Originally created 01/08/01

Resolved: To become financially independent



Now that the spending binge we call the holidays is nearly over, the time is here to think about saving money.

Like other promises people make on New Year's Day, such as losing weight, stopping smoking or exercising, the hard part of saving is starting.

"I'm a big believer in doing a budget every New Year's," said Stacey Hyde, a certified financial planner with Compass Financial Advisors in Memphis, Tenn.

Begin by figuring out how much you have coming in and going over your 2000 spending to find out where the money went, she said.

Usually you'll find some "leakage" - money that you have little or no idea where it went, Hyde said.

"If you can identify where the money is going, that's the biggest step for controlling it and saving," she said.

One way to plug the leak is to allow yourself, say, $25 a week for miscellaneous spending, she said.

"When that's gone, you're done. You don't pull out the credit card," Hyde said.

Another technique that works for some people is an envelope system, she said. You allocate amounts to each expense and put cash in envelopes to pay those bills. When the money runs out, you stop spending.

"Once you start using cash, you'll know very quickly where the money is going," Hyde said.

In making a spending plan, you have to set priorities, said Laurence Plummer, a financial adviser with Plummer Financial Consultants, his own Memphis firm. He is a believer in budgeting.

You can't do much to control fixed expenses such as mortgage and car notes, utilities, telephone and education expenses, he said. But variable expenses - entertainment, dining out, vacations - are normally what get people in trouble, Plummer said.

Once you examine your spending patterns, you may make changes, he said.

Combining New Year's resolutions is one way to "find" money to save, according to the folks at Charles Schwab & Co.

Want to lose weight and save money? Give up two trips a week to the doughnut store at $1 each and save $104 over the course of the year.

Invest that money at an average return of 10 percent a year for 20 years and you'll have $6,552, Schwab calculated.

Go for regular coffee instead of a specialty blend five times a week and you save $429 a year and more than 82,000 calories, Schwab figured.

Quit smoking? Even if you smoke only two packs a week, your savings could amount to $468 a year.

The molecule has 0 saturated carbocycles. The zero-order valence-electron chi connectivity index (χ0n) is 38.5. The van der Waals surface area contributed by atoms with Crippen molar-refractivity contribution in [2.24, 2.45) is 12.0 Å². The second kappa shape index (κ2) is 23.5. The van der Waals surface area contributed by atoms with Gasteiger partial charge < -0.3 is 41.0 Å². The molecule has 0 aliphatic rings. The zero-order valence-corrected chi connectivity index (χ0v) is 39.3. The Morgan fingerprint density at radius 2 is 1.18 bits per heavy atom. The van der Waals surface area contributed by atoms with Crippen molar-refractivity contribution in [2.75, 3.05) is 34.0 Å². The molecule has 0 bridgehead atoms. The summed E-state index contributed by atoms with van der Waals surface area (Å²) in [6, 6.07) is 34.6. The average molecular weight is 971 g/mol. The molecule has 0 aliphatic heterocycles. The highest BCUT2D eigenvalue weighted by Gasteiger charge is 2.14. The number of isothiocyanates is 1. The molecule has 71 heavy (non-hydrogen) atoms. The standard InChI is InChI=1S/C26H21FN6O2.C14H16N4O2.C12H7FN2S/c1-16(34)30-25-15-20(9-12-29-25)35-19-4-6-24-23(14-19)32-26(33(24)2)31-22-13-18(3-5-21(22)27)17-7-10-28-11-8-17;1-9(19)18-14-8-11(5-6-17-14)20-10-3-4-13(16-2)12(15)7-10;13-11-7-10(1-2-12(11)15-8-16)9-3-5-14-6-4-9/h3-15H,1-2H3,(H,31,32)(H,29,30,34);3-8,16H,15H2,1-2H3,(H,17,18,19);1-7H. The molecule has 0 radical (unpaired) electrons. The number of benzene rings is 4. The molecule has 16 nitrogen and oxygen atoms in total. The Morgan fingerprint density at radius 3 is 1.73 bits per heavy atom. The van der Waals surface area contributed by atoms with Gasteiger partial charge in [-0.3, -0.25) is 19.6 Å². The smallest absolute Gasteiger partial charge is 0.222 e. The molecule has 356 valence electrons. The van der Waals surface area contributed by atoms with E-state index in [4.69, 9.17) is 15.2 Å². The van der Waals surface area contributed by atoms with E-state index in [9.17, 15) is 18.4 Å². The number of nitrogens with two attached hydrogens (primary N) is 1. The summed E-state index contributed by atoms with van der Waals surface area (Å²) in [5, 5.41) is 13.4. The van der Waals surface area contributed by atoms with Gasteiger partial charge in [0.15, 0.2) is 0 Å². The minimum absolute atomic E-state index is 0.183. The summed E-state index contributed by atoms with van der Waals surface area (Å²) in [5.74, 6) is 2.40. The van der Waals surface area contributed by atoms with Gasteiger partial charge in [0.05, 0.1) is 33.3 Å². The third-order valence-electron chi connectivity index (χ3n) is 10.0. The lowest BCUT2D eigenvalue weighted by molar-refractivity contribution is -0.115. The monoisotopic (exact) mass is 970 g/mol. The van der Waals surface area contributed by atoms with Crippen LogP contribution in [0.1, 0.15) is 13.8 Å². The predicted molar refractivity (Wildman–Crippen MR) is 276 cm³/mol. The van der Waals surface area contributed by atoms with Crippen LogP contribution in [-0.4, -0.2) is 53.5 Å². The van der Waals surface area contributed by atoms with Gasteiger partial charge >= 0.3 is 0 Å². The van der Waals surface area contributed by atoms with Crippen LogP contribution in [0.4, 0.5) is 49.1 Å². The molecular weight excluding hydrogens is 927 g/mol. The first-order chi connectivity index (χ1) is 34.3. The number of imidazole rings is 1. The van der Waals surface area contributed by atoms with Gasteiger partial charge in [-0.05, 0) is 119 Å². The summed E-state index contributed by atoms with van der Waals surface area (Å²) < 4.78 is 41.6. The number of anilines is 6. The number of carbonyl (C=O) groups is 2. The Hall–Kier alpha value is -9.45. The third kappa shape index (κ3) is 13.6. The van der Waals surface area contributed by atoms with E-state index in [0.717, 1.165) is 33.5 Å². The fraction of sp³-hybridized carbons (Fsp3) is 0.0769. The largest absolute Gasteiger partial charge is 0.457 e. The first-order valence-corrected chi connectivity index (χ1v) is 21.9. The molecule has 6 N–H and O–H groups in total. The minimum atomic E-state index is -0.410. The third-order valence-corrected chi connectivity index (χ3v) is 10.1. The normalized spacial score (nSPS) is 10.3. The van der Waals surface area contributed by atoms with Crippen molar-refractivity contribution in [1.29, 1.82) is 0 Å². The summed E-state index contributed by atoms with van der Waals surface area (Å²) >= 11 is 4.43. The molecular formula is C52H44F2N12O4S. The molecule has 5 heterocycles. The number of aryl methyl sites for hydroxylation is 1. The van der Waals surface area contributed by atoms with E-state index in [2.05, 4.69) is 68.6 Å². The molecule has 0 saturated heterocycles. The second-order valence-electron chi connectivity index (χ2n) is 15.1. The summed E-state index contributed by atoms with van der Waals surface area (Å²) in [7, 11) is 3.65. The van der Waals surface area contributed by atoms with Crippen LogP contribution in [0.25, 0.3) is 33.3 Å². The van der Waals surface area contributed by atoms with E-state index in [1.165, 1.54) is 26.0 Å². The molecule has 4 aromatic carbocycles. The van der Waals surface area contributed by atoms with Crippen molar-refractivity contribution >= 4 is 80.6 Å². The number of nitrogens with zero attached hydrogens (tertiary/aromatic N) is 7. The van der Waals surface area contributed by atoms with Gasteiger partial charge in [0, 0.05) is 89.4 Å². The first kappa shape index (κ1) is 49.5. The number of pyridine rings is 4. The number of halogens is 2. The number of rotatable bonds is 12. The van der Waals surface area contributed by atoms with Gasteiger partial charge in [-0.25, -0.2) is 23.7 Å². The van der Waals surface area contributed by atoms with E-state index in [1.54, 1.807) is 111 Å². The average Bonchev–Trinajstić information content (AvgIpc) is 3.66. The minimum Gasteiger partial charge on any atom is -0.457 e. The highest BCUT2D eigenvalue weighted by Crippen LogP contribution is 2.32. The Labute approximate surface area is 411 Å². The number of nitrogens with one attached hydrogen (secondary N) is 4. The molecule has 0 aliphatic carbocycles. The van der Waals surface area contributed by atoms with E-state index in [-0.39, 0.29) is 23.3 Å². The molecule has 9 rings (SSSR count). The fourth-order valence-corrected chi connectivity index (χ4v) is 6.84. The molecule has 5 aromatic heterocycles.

Another possible source of saving is a holiday bonus, if you get one. Last year, about 36 percent of U.S. companies gave out bonuses, and 37 percent of those windfalls were in cash, according to Fidelity Investments. A good use for that cash: a college savings plan for your children, if that's one of your priorities, Fidelity said.

However you find money to save, do it through payroll deductions or systematic checking withdrawals, Plummer recommended.

"If they didn't do it automatically, most people wouldn't do it," he said.

The Direct Deposit and Direct Payment Coalition backs that up.

A survey for the St. Louis-based group showed that people who save or invest automatically put away about $140 more a month than those who don't.

No matter how little you earn, you need to start your saving with an emergency fund if you don't already have one, Plummer said.

The fund should contain enough money to pay your living expenses for three to six months in case you lose your job, become disabled or another emergency arises, he said.

Make sure you can withdraw the money when you need it without penalties and put it in a safe vehicle like a bank or money market account, Plummer said.

"Based on the present decline in the market, this is the perfect time for people to understand why you don't invest your emergency fund money in the stock market," he said.

And, once the fund is set up, don't use it for "play money," Plummer said.

"Leave it there, let it grow and remember why you put it there. If you spend it on Christmas (for example), when your car breaks down or your air-conditioning goes bad, you won't have the money." If it comes to a choice between saving and paying off credit card bills, you should consider putting the bills first, Hyde said.

You save money on interest you don't have to pay on balances you reduce, and you increase your credit limit, which could be an emergency backup, she said.

"It's better than putting it in a savings account earning 2 percent. You're always going to lose paying 20 (percent) and earning 2," Hyde said. "If you can't pay your credit cards off every month, cut them up. They can eat you alive."

Once the credit card bills are paid and you have an emergency fund, you may start saving for other goals.

Plummer advised saving 10 percent of your income in addition to what you devote to building the emergency fund.

"If you do that, you will be financially independent for life," he said.

(If you have a financial question you'd like answered or a topic you'd like us to write about, call David Flaum at (901) 529-2330, write him at 495 Union Ave., Memphis, Tenn. 38103, or send him E-mail at flaum@gomemphis.com )

( Write David Flaum at The Commercial Appeal, 495 Union Ave., Memphis, TN 38103 or e-mail flaum@gomemphis.com.)